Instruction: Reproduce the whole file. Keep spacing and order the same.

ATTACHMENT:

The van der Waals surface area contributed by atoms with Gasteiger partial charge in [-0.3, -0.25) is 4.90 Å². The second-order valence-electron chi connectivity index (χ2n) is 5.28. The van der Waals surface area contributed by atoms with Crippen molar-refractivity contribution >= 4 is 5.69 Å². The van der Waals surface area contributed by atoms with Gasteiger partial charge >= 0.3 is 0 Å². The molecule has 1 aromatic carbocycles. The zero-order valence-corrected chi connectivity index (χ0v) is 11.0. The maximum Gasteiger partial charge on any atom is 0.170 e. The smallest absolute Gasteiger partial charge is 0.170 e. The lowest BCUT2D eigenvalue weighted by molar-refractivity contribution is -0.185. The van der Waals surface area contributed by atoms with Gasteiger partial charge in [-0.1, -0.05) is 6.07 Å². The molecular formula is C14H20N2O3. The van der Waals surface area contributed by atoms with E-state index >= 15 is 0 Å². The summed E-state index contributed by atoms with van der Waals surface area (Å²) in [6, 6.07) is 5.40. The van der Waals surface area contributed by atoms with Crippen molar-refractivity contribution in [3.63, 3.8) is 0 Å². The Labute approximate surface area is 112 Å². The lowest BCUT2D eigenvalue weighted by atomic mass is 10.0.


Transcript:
The van der Waals surface area contributed by atoms with Gasteiger partial charge in [-0.3, -0.25) is 4.90 Å². The second-order valence-electron chi connectivity index (χ2n) is 5.28. The van der Waals surface area contributed by atoms with Crippen molar-refractivity contribution >= 4 is 5.69 Å². The van der Waals surface area contributed by atoms with Gasteiger partial charge >= 0.3 is 0 Å². The molecule has 1 aromatic carbocycles. The zero-order valence-corrected chi connectivity index (χ0v) is 11.0. The maximum Gasteiger partial charge on any atom is 0.170 e. The smallest absolute Gasteiger partial charge is 0.170 e. The lowest BCUT2D eigenvalue weighted by molar-refractivity contribution is -0.185. The van der Waals surface area contributed by atoms with Gasteiger partial charge in [-0.1, -0.05) is 6.07 Å². The molecular formula is C14H20N2O3. The van der Waals surface area contributed by atoms with E-state index >= 15 is 0 Å². The summed E-state index contributed by atoms with van der Waals surface area (Å²) in [6, 6.07) is 5.40. The van der Waals surface area contributed by atoms with Crippen molar-refractivity contribution in [3.63, 3.8) is 0 Å². The Labute approximate surface area is 112 Å². The lowest BCUT2D eigenvalue weighted by atomic mass is 10.0.